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Metabolic surgery results in fewer heart attacks, strokes and death among patients with diabetes

Patients with diabetes and a history of metabolic surgery had significantly fewer heart attacks, strokes, hospitalisations and death, compared to matched patients who did not have the surgery, according to a new study presented at the American Society for Metabolic and Bariatric Surgery (ASMBS) 2023 Annual Scientific Meeting.

Teresa LaMasters (Credit: ASMBS)

“This is an important study in that it demonstrates that the effectiveness of metabolic surgery on diabetes should not be measured solely in whether diabetes disappears or not,” said Dr Teresa LaMasters, ASMBS President and a bariatric surgeon and board-certified obesity medicine physician, who was not involved in the study. “While some diabetes may remain, the protective effects against the complications of disease are enduring.”


The US spends billions annually on diabetic care, but there are significant hidden costs such as the increased burden of cardiovascular disease. Metabolic surgery is known to provide remission in 50-80% of T2DM. This study aimed to assess the impact of metabolic surgery on the cardiovascular outcomes of patients with T2DM, the authors stated.


Using the National Inpatient Samples (2016-19), they performed a 1:5 case-match analysis on patients with T2DM and then compared patients with or without history of bariatric surgery, matched for age, gender, race, socioeconomic status, and Charlson comorbidity index. Logistic regression analysis was performed to examine occurrence, estimated cost, length of stay and mortality controlling for matched variable and BMI. Additionally, estimates of annual reduction in occurrence and cost savings were calculated if obese patients were T2DM undergo metabolic surgery.

They reported that patients who received metabolic surgery were associated with a significantly reduced risk of developing myocardial infarction, congestive heart failure, cerebrovascular accident and requiring coronary bypass, coronary angioplasty and lower limb amputation. Patients reduced their chances of winding up in a hospital with a heart attack by more than 35%, a stroke by more than 25% and congestive heart failure by nearly 15%. And if they did experience any of these and other complications, they were much less likely to die. Patients who had a myocardial infection reduced their risk of death by a little over 27%, while congestive heart failure and stroke patients cut the risk by more than 40% and nearly 27%, respectively.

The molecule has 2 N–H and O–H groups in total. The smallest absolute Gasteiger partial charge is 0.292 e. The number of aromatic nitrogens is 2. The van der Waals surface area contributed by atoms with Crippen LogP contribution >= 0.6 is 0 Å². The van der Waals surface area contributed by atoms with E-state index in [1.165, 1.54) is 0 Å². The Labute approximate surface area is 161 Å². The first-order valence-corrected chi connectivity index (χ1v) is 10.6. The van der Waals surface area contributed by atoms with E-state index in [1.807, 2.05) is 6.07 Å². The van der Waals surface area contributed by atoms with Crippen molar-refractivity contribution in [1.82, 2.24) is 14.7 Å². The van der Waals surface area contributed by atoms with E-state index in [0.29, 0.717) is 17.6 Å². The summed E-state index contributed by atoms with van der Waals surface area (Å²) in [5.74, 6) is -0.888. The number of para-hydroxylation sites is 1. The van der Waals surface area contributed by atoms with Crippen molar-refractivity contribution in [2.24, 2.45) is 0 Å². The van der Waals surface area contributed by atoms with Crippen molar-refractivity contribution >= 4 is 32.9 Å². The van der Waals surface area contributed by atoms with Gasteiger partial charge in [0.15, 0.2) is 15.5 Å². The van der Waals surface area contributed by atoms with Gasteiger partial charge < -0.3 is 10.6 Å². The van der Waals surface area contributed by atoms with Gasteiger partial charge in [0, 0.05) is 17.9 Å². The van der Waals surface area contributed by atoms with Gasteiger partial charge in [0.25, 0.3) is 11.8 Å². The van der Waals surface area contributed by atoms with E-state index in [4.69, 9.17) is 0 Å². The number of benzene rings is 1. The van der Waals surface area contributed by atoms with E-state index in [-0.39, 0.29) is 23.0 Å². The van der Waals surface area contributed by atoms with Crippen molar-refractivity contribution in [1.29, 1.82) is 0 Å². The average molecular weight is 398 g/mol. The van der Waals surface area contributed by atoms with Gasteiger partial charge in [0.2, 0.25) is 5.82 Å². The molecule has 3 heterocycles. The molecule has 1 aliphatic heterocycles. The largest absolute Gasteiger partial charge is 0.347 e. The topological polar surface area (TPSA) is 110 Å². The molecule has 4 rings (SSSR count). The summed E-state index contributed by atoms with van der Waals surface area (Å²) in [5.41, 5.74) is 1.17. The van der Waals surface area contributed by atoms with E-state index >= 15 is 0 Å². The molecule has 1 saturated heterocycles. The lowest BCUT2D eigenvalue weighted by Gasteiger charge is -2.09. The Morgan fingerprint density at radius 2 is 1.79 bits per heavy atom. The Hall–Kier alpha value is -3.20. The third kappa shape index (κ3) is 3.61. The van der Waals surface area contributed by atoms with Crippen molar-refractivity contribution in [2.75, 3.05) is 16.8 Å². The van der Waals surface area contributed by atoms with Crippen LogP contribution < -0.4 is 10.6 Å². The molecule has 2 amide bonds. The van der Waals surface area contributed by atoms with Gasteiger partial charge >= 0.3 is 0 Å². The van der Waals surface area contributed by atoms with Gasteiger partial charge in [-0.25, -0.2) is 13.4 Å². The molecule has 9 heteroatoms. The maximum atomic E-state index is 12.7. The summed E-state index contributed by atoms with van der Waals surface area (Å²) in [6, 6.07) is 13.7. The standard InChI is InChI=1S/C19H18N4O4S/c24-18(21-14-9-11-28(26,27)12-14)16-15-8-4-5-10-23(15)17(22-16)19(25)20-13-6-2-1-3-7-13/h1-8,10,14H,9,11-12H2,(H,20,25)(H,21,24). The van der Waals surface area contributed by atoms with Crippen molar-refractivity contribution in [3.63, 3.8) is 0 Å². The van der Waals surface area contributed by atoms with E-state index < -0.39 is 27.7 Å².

In addition, metabolic surgery was associated with reduced mortality, length of stay, and cost of admission of these diseases and procedures, lowering costs from over US$1,000 to nearly US$4,000, depending on complication and required treatment. The researchers estimate that if all patients with type 2 diabetes and obesity in the US were to achieve such results, it could lead to cost savings of over US$2 billion a year.


“This study shows that a patient does not have to go into full diabetes remission to get significant cardiovascular benefits from metabolic surgery,” said study co-author, Dr Jonathan Jenkins, who conducted the research at University of Oklahoma in Tulsa. “We anticipated there would be small differences, but we were surprised to see the significant microvascular and macrovascular protective effects. We hypothesise the increased glycaemic control in metabolic surgery resistant type 2 diabetes drives decreased cardiovascular risk.”

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